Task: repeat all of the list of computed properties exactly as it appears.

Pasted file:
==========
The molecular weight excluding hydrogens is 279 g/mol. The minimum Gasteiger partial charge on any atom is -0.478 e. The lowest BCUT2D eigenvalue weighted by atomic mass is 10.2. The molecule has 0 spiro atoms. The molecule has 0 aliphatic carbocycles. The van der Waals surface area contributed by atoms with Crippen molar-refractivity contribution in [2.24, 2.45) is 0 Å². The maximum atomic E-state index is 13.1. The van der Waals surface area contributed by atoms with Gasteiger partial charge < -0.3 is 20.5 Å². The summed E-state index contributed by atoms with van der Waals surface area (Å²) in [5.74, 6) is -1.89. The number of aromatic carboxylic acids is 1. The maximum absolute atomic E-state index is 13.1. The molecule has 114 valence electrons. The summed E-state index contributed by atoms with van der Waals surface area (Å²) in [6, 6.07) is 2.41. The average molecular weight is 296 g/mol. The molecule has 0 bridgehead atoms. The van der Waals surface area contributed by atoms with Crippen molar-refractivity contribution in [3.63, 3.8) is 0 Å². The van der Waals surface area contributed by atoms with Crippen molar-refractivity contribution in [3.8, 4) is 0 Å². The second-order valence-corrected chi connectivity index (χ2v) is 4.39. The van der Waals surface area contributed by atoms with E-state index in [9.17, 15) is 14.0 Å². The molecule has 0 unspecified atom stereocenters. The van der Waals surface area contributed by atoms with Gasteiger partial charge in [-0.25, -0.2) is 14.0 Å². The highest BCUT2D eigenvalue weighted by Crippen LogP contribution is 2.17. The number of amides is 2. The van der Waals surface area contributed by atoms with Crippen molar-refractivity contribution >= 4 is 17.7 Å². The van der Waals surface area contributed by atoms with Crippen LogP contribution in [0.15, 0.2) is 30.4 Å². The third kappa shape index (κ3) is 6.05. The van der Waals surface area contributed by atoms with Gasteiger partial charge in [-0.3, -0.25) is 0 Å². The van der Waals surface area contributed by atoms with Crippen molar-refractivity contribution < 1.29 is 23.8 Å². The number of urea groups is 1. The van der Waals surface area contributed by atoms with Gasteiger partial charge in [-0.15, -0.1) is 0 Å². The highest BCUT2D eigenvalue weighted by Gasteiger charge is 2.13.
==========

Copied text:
The molecular weight excluding hydrogens is 279 g/mol. The minimum Gasteiger partial charge on any atom is -0.478 e. The lowest BCUT2D eigenvalue weighted by atomic mass is 10.2. The molecule has 0 spiro atoms. The molecule has 0 aliphatic carbocycles. The van der Waals surface area contributed by atoms with Crippen molar-refractivity contribution in [2.24, 2.45) is 0 Å². The maximum atomic E-state index is 13.1. The van der Waals surface area contributed by atoms with Gasteiger partial charge < -0.3 is 20.5 Å². The summed E-state index contributed by atoms with van der Waals surface area (Å²) in [5.74, 6) is -1.89. The number of aromatic carboxylic acids is 1. The maximum absolute atomic E-state index is 13.1. The molecule has 114 valence electrons. The summed E-state index contributed by atoms with van der Waals surface area (Å²) in [6, 6.07) is 2.41. The average molecular weight is 296 g/mol. The molecule has 0 bridgehead atoms. The van der Waals surface area contributed by atoms with Crippen molar-refractivity contribution in [3.63, 3.8) is 0 Å². The van der Waals surface area contributed by atoms with Crippen molar-refractivity contribution in [3.8, 4) is 0 Å². The second-order valence-corrected chi connectivity index (χ2v) is 4.39. The van der Waals surface area contributed by atoms with E-state index in [9.17, 15) is 14.0 Å². The molecule has 0 unspecified atom stereocenters. The van der Waals surface area contributed by atoms with Gasteiger partial charge in [-0.25, -0.2) is 14.0 Å². The highest BCUT2D eigenvalue weighted by Crippen LogP contribution is 2.17. The number of amides is 2. The van der Waals surface area contributed by atoms with Crippen molar-refractivity contribution >= 4 is 17.7 Å². The van der Waals surface area contributed by atoms with Crippen LogP contribution in [0.15, 0.2) is 30.4 Å². The third kappa shape index (κ3) is 6.05. The van der Waals surface area contributed by atoms with Gasteiger partial charge in [-0.3, -0.25) is 0 Å². The van der Waals surface area contributed by atoms with Crippen molar-refractivity contribution < 1.29 is 23.8 Å². The number of urea groups is 1. The van der Waals surface area contributed by atoms with Gasteiger partial charge in [-0.15, -0.1) is 0 Å². The highest BCUT2D eigenvalue weighted by Gasteiger charge is 2.13.